Palliative Care

Palliative care specializes in relieving the symptoms and stress of serious illness. Symptoms may be physical, emotional, or spiritual. The goal is to improve quality of life for you and your family. Palliative care may be appropriate at any point in an illness, from diagnosis on, and it can be provided at the same time as treatment that is meant to cure you.

Working in partnership with your primary doctor, the palliative care team can provide:

  • recommendations for treatment of pain and other symptoms that are not responding to usual therapies
  • clear communication between you and your family
  • help in navigating the healthcare system
  • opportunities for extended discussions about goals and options
  • practical information about community resources
  • emotional and spiritual support for you and your family

Palliative care consultations can be done in your own home, in an assisted living facility, nursing home, or hospital.

Why does it make a difference?

Palliative care programs have been shown to be an effective addition to the overall care for serious illness, reducing pain and other distressing symptoms. The programs also increase patient and family satisfaction with their care and make transitions between hospitals and other care settings easier.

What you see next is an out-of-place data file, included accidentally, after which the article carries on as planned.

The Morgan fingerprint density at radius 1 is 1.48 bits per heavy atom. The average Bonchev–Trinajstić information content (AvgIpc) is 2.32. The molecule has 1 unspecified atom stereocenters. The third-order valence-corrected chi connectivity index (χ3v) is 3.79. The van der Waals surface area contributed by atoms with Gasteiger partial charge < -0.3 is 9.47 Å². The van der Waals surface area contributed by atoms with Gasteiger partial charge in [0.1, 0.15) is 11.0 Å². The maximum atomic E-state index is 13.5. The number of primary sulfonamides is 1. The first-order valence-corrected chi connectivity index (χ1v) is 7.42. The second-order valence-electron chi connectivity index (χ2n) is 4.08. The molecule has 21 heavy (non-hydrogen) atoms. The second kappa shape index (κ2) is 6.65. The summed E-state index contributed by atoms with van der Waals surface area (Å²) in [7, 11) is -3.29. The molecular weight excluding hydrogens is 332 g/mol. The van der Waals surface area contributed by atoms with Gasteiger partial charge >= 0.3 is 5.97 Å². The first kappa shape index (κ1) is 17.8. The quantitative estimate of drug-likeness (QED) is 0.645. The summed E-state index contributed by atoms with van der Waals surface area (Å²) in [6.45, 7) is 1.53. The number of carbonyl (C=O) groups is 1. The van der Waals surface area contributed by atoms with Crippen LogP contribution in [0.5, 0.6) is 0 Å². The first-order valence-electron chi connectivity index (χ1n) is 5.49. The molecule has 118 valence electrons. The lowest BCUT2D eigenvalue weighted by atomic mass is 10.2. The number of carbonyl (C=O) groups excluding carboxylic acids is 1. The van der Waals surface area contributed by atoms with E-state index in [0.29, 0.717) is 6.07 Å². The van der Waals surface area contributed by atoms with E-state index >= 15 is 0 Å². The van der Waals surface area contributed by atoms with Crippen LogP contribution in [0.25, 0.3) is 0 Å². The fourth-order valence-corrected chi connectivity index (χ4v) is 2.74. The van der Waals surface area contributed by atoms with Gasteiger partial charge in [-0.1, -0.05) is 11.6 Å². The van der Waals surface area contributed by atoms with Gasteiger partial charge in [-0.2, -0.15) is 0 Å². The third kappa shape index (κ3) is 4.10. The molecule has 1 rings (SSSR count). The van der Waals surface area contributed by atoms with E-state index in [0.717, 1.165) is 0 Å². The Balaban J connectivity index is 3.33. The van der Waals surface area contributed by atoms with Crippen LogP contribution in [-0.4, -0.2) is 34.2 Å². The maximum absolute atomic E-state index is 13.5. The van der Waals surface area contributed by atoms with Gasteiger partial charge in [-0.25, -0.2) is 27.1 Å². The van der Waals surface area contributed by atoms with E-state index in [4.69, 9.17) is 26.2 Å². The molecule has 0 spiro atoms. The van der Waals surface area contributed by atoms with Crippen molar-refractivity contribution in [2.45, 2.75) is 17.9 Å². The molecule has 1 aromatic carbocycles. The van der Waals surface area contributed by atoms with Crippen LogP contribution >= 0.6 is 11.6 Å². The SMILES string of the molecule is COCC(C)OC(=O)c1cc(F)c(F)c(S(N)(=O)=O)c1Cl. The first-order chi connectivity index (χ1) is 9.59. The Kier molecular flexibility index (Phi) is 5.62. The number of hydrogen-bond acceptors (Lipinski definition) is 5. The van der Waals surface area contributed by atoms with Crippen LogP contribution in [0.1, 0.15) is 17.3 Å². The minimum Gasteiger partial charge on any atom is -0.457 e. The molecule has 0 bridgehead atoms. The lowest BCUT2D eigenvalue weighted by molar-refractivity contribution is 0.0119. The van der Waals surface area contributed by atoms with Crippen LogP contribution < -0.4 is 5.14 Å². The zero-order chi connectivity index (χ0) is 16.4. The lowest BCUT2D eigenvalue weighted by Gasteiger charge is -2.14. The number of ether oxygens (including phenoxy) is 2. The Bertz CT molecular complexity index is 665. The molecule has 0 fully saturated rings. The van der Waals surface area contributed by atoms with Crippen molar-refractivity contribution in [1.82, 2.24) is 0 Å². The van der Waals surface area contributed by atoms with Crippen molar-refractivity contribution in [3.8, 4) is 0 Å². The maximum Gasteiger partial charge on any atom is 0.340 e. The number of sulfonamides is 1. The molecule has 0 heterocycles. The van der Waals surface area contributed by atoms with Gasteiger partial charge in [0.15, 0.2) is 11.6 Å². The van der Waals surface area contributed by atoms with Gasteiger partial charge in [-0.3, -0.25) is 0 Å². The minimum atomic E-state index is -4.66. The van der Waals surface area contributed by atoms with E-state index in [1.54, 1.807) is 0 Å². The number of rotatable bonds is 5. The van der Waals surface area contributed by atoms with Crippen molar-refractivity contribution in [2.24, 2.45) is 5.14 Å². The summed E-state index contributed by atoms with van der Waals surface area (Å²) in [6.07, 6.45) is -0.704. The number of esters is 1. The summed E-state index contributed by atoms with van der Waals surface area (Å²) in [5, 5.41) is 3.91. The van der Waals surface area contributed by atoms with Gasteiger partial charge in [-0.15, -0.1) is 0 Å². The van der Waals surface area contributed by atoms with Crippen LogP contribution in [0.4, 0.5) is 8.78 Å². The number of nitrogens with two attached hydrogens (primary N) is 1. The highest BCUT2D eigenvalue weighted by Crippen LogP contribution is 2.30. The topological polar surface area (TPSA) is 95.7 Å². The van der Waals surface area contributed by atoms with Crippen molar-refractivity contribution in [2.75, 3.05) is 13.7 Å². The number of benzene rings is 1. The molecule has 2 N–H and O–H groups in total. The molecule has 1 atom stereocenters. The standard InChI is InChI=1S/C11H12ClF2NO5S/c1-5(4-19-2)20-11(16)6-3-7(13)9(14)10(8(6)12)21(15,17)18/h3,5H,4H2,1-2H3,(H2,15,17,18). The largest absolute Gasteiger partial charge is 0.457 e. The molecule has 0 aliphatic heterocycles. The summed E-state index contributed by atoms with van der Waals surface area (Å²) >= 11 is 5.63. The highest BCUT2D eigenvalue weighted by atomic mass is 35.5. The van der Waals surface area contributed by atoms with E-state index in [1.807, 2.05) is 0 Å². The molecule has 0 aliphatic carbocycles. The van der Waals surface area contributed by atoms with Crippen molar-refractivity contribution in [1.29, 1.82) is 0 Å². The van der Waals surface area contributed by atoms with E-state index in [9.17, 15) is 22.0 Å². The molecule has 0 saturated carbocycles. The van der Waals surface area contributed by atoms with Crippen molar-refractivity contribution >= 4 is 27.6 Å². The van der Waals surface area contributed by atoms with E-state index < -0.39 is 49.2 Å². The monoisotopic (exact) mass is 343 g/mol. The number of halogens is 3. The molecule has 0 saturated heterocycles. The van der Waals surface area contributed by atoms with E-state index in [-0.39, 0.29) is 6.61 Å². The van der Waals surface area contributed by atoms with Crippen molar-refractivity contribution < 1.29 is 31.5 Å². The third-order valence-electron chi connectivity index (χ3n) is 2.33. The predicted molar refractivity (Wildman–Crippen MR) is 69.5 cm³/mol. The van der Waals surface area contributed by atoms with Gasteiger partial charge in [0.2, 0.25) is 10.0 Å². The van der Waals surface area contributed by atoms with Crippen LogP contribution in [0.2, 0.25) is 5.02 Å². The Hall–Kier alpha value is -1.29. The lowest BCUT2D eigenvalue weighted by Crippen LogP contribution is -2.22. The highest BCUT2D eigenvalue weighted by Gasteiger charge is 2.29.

Palliative care is not a one-size-fits-all approach. Individuals have a range of diseases and respond differently to treatments. A key benefit of palliative care is that it is customized to meet your needs.

How can it make me feel better?

The goal of palliative care is to relieve your physical symptoms such as pain, shortness of breath, fatigue, constipation, nausea, loss of appetite, anxiety, and difficulty sleeping, thus helping you gain the strength to carry on with daily life and improving your ability to tolerate medical treatments. It can also help you to understand your options for care and to clarify your goals and wishes.

Who benefits from palliative care?

Many patients need palliative care. With advances in treatment options, people are living longer with chronic illnesses and need relief of symptoms so that they can enjoy a good quality of life for as long as possible. Because care for serious illness often involves multiple physicians, these patients may also need help to coordinate their care.